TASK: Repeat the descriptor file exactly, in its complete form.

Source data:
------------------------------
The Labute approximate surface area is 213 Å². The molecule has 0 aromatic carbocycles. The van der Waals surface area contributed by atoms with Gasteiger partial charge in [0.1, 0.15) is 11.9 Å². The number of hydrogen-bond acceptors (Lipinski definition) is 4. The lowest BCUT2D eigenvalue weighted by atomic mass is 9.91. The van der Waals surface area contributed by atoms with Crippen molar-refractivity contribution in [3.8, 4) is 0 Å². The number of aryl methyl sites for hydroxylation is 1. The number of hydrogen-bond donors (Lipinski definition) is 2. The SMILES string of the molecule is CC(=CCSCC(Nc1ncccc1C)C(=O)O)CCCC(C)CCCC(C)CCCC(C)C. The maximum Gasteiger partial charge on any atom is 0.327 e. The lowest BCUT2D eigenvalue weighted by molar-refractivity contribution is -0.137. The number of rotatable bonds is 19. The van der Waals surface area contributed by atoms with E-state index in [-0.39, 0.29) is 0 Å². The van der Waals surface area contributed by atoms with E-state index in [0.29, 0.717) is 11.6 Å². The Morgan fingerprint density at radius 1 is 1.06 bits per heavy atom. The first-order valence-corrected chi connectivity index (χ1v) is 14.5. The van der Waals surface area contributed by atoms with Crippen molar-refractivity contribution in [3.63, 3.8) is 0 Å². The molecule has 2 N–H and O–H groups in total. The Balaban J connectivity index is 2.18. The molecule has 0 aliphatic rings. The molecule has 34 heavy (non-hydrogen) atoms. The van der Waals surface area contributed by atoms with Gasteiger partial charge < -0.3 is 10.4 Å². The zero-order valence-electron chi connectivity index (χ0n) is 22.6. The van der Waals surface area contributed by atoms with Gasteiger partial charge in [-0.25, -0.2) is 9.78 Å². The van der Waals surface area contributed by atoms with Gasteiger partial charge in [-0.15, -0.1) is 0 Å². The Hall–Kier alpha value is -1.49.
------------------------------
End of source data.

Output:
The Labute approximate surface area is 213 Å². The molecule has 0 aromatic carbocycles. The van der Waals surface area contributed by atoms with Gasteiger partial charge in [0.1, 0.15) is 11.9 Å². The number of hydrogen-bond acceptors (Lipinski definition) is 4. The lowest BCUT2D eigenvalue weighted by atomic mass is 9.91. The van der Waals surface area contributed by atoms with Crippen molar-refractivity contribution in [3.8, 4) is 0 Å². The number of aryl methyl sites for hydroxylation is 1. The number of hydrogen-bond donors (Lipinski definition) is 2. The SMILES string of the molecule is CC(=CCSCC(Nc1ncccc1C)C(=O)O)CCCC(C)CCCC(C)CCCC(C)C. The maximum Gasteiger partial charge on any atom is 0.327 e. The lowest BCUT2D eigenvalue weighted by molar-refractivity contribution is -0.137. The number of rotatable bonds is 19. The van der Waals surface area contributed by atoms with E-state index in [-0.39, 0.29) is 0 Å². The van der Waals surface area contributed by atoms with E-state index in [0.29, 0.717) is 11.6 Å². The Morgan fingerprint density at radius 1 is 1.06 bits per heavy atom. The first-order valence-corrected chi connectivity index (χ1v) is 14.5. The van der Waals surface area contributed by atoms with Crippen molar-refractivity contribution in [3.63, 3.8) is 0 Å². The molecule has 2 N–H and O–H groups in total. The Balaban J connectivity index is 2.18. The molecule has 0 aliphatic rings. The molecule has 34 heavy (non-hydrogen) atoms. The van der Waals surface area contributed by atoms with Gasteiger partial charge < -0.3 is 10.4 Å². The zero-order valence-electron chi connectivity index (χ0n) is 22.6. The van der Waals surface area contributed by atoms with Gasteiger partial charge in [-0.25, -0.2) is 9.78 Å². The van der Waals surface area contributed by atoms with Gasteiger partial charge in [-0.15, -0.1) is 0 Å². The Hall–Kier alpha value is -1.49.